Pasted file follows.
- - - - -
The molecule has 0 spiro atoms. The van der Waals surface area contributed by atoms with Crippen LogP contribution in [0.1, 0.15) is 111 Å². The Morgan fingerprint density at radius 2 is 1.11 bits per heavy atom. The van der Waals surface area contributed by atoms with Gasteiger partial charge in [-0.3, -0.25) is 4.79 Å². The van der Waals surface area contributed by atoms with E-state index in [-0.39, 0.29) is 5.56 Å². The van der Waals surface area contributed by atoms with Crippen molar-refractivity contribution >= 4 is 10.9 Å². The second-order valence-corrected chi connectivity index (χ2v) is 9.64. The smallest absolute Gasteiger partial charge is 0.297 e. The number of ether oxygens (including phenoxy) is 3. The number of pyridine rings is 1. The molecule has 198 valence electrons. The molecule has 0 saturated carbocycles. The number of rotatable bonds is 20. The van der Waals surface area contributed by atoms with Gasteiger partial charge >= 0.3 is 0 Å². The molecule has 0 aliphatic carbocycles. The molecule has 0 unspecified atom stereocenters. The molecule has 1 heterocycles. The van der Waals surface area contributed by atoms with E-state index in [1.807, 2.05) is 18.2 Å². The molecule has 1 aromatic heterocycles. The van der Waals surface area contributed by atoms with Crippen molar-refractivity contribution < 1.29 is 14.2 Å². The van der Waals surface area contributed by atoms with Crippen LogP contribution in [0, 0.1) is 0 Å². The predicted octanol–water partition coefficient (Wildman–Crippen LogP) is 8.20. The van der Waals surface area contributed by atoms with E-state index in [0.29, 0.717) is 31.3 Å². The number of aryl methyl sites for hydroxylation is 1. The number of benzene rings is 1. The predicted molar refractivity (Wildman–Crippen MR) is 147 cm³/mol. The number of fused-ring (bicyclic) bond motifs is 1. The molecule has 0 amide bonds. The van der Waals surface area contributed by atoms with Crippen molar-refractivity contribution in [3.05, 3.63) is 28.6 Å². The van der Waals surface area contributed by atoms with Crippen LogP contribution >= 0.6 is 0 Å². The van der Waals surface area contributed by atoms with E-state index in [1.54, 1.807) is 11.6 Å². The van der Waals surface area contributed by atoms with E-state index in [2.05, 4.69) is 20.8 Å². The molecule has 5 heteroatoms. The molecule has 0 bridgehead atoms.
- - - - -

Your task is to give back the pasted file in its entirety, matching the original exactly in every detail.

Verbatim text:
The molecule has 0 spiro atoms. The van der Waals surface area contributed by atoms with Crippen LogP contribution in [0.1, 0.15) is 111 Å². The Morgan fingerprint density at radius 2 is 1.11 bits per heavy atom. The van der Waals surface area contributed by atoms with Gasteiger partial charge in [-0.3, -0.25) is 4.79 Å². The van der Waals surface area contributed by atoms with E-state index in [-0.39, 0.29) is 5.56 Å². The van der Waals surface area contributed by atoms with Crippen molar-refractivity contribution >= 4 is 10.9 Å². The second-order valence-corrected chi connectivity index (χ2v) is 9.64. The smallest absolute Gasteiger partial charge is 0.297 e. The number of ether oxygens (including phenoxy) is 3. The number of pyridine rings is 1. The molecule has 198 valence electrons. The molecule has 0 saturated carbocycles. The number of rotatable bonds is 20. The van der Waals surface area contributed by atoms with Gasteiger partial charge >= 0.3 is 0 Å². The molecule has 0 aliphatic carbocycles. The molecule has 0 unspecified atom stereocenters. The molecule has 1 heterocycles. The van der Waals surface area contributed by atoms with E-state index in [1.807, 2.05) is 18.2 Å². The molecule has 1 aromatic heterocycles. The van der Waals surface area contributed by atoms with Crippen molar-refractivity contribution < 1.29 is 14.2 Å². The van der Waals surface area contributed by atoms with Crippen LogP contribution in [0, 0.1) is 0 Å². The predicted octanol–water partition coefficient (Wildman–Crippen LogP) is 8.20. The van der Waals surface area contributed by atoms with E-state index in [0.29, 0.717) is 31.3 Å². The number of aryl methyl sites for hydroxylation is 1. The number of benzene rings is 1. The predicted molar refractivity (Wildman–Crippen MR) is 147 cm³/mol. The number of fused-ring (bicyclic) bond motifs is 1. The molecule has 0 amide bonds. The van der Waals surface area contributed by atoms with Crippen molar-refractivity contribution in [3.05, 3.63) is 28.6 Å². The van der Waals surface area contributed by atoms with Crippen LogP contribution >= 0.6 is 0 Å². The van der Waals surface area contributed by atoms with E-state index in [1.54, 1.807) is 11.6 Å². The van der Waals surface area contributed by atoms with E-state index in [2.05, 4.69) is 20.8 Å². The molecule has 5 heteroatoms. The molecule has 0 bridgehead atoms.